the Soloflex Guy , and Clara Pelter, who asked "Where's the beef?", Lucky Vanous became famous in an instant. Though the Nebraska native had been modeling and studying acting for several years, he became the talk of the town through a series of heterosexist commercials for Diet Coke: some female office workers gaze through the window at the construction site next door, where lean, muscular Lucky goes on his break, rips his shirt off, and opens a can of Diet Coke. They become more and more aroused as he drinks.
He was not a bodybuilder, but he was lean, muscular, and hirsute, a perfect New Sensitive Man even without saying "I know how you feel."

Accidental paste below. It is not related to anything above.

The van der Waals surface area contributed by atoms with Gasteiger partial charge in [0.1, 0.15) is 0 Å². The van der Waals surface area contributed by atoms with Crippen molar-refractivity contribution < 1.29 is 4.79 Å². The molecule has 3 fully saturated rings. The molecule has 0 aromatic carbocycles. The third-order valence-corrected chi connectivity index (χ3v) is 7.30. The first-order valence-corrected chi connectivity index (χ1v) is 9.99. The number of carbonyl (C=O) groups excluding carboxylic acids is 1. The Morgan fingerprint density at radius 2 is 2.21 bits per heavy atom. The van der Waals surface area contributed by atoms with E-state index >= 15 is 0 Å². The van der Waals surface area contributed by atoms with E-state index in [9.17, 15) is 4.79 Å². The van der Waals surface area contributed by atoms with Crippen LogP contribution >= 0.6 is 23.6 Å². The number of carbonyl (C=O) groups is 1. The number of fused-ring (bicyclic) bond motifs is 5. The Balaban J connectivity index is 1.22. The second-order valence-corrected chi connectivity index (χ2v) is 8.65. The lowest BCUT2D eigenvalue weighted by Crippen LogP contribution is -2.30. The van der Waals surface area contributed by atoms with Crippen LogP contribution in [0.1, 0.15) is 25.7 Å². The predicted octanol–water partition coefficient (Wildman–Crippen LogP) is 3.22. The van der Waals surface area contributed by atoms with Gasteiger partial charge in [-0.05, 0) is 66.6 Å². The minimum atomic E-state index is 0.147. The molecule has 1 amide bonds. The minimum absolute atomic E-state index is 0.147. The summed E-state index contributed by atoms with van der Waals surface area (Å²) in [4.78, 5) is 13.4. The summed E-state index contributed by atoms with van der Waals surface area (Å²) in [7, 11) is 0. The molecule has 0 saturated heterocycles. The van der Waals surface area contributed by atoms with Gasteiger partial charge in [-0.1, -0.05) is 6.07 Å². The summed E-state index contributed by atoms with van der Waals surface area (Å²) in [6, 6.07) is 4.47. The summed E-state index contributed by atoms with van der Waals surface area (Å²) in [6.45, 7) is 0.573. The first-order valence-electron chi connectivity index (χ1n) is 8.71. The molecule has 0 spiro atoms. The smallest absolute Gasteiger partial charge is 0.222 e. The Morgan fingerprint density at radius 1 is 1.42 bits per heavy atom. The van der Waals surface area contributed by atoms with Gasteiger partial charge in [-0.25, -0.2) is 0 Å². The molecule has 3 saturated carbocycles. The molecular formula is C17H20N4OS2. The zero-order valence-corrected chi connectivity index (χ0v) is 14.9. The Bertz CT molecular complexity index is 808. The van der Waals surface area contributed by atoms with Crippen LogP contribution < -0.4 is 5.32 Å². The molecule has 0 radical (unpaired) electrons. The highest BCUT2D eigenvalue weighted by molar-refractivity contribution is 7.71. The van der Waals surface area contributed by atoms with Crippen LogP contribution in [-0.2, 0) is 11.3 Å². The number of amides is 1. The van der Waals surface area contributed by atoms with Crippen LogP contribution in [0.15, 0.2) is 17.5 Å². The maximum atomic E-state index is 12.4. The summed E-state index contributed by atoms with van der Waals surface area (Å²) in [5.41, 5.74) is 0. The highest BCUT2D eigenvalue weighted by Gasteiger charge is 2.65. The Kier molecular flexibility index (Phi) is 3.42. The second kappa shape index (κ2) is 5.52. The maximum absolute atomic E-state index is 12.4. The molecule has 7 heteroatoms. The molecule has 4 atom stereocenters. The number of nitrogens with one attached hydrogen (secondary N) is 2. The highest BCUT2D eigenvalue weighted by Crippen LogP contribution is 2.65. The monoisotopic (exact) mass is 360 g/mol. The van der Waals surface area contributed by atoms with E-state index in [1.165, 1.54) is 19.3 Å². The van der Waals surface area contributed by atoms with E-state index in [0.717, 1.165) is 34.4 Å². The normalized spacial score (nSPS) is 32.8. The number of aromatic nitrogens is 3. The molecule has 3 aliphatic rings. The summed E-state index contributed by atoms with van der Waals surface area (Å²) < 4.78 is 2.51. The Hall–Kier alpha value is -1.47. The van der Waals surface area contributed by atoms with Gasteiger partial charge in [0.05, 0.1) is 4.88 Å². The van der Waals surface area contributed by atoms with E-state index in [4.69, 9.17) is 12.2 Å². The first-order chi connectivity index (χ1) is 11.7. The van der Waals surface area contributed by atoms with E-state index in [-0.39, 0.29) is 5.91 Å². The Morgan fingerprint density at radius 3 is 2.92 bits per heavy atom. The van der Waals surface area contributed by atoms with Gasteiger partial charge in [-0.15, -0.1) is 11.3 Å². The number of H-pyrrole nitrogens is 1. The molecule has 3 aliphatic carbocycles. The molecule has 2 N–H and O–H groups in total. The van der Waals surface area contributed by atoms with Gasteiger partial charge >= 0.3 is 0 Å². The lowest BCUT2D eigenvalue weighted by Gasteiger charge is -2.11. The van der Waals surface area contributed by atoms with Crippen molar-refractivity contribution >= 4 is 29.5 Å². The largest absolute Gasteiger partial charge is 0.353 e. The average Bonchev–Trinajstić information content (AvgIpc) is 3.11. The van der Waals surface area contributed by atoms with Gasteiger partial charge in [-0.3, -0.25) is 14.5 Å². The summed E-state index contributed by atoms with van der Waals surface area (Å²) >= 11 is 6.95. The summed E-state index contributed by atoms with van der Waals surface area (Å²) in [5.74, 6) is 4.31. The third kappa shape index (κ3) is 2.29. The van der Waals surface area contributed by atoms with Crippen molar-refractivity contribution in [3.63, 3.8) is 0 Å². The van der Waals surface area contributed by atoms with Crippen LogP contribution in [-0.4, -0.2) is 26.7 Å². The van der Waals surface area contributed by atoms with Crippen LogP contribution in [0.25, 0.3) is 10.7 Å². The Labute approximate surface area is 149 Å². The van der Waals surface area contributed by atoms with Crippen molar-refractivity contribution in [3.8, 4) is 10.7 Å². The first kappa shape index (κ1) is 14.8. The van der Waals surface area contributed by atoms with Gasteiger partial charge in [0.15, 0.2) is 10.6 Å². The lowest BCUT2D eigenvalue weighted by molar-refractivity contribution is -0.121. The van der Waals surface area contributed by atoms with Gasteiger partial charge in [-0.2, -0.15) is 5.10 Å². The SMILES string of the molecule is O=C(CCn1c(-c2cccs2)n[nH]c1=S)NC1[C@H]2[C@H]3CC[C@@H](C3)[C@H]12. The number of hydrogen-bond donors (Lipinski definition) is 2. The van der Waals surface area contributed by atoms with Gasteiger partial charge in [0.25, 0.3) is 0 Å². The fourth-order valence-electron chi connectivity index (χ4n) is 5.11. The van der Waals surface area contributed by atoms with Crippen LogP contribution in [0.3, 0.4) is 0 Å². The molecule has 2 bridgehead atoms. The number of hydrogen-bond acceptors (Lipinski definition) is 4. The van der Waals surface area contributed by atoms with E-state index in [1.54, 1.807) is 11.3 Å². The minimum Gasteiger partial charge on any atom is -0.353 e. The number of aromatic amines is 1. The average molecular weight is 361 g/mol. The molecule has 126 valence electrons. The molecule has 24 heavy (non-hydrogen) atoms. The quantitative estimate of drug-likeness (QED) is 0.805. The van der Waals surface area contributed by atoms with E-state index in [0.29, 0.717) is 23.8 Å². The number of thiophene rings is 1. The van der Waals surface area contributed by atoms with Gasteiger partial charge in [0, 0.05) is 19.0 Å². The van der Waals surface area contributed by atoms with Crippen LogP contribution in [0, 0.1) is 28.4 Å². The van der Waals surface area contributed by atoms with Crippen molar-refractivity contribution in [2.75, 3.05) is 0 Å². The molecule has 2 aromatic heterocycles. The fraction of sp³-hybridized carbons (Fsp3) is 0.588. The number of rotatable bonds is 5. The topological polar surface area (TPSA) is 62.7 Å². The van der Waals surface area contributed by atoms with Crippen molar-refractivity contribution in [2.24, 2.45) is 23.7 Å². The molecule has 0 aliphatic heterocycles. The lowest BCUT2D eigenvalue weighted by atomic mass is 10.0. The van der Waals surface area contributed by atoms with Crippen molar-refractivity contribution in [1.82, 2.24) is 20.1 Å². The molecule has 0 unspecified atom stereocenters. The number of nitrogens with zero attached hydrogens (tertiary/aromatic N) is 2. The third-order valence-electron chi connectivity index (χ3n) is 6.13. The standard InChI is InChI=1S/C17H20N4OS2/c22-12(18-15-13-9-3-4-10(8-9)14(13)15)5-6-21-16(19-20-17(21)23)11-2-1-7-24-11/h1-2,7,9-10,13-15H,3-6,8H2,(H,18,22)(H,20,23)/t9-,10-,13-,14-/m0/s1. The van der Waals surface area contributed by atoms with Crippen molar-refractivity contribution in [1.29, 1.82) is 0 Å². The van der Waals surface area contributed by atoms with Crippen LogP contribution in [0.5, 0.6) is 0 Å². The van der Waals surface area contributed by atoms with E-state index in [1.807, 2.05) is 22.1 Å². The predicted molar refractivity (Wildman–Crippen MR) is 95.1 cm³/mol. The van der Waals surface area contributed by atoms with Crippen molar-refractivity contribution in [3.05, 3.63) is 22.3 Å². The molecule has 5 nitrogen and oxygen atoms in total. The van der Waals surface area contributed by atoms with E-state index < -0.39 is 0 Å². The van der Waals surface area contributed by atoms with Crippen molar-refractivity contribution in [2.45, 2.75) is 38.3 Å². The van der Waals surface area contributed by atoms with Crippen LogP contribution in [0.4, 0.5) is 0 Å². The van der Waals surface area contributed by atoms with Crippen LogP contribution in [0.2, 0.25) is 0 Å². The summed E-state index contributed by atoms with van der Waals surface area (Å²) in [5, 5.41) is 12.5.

Although in real life Lucky was always gracious to his gay fans, his stage persona maintained the heterosexist "every woman's fantasy" myth, insisting that all women but no men wanted to see him with his shirt off. So the shirt came off when the audience was mostly women, but stayed on when it was mostly men. This promo for 18 Wheels of Justice gives you the general idea.
Lucky Devil's Tavern on Hollywood Boulevard, near Highland, which offers healthy choices in addition to the usual deep-fried bar cuisine.
See also: The Coca-Cola Kid.